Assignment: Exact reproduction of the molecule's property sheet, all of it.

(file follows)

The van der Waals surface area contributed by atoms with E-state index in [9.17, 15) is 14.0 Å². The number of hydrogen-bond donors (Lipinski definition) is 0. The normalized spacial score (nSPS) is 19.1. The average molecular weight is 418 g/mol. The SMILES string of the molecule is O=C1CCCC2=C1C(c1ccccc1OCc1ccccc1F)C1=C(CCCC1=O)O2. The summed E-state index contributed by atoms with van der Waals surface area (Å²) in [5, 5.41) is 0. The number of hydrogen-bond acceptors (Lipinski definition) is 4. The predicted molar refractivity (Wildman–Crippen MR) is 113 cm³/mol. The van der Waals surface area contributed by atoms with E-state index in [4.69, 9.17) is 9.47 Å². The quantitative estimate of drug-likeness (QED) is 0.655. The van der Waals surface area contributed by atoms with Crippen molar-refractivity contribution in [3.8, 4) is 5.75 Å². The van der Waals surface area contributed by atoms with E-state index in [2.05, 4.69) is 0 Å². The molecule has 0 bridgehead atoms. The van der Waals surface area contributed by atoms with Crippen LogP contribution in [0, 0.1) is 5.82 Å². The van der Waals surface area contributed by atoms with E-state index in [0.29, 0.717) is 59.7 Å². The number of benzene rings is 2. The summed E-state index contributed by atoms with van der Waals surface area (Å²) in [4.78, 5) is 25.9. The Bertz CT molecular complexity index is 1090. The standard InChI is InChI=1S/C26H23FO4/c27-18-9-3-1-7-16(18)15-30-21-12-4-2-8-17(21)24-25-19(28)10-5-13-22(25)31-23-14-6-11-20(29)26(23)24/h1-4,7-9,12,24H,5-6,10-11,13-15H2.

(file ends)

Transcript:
The van der Waals surface area contributed by atoms with E-state index in [9.17, 15) is 14.0 Å². The number of hydrogen-bond donors (Lipinski definition) is 0. The normalized spacial score (nSPS) is 19.1. The average molecular weight is 418 g/mol. The SMILES string of the molecule is O=C1CCCC2=C1C(c1ccccc1OCc1ccccc1F)C1=C(CCCC1=O)O2. The summed E-state index contributed by atoms with van der Waals surface area (Å²) in [5, 5.41) is 0. The number of hydrogen-bond acceptors (Lipinski definition) is 4. The predicted molar refractivity (Wildman–Crippen MR) is 113 cm³/mol. The van der Waals surface area contributed by atoms with E-state index in [4.69, 9.17) is 9.47 Å². The quantitative estimate of drug-likeness (QED) is 0.655. The van der Waals surface area contributed by atoms with Crippen molar-refractivity contribution in [3.8, 4) is 5.75 Å². The van der Waals surface area contributed by atoms with E-state index in [2.05, 4.69) is 0 Å². The molecule has 0 bridgehead atoms. The van der Waals surface area contributed by atoms with Crippen LogP contribution in [0, 0.1) is 5.82 Å². The van der Waals surface area contributed by atoms with E-state index in [0.29, 0.717) is 59.7 Å². The number of benzene rings is 2. The summed E-state index contributed by atoms with van der Waals surface area (Å²) in [4.78, 5) is 25.9. The Bertz CT molecular complexity index is 1090. The standard InChI is InChI=1S/C26H23FO4/c27-18-9-3-1-7-16(18)15-30-21-12-4-2-8-17(21)24-25-19(28)10-5-13-22(25)31-23-14-6-11-20(29)26(23)24/h1-4,7-9,12,24H,5-6,10-11,13-15H2.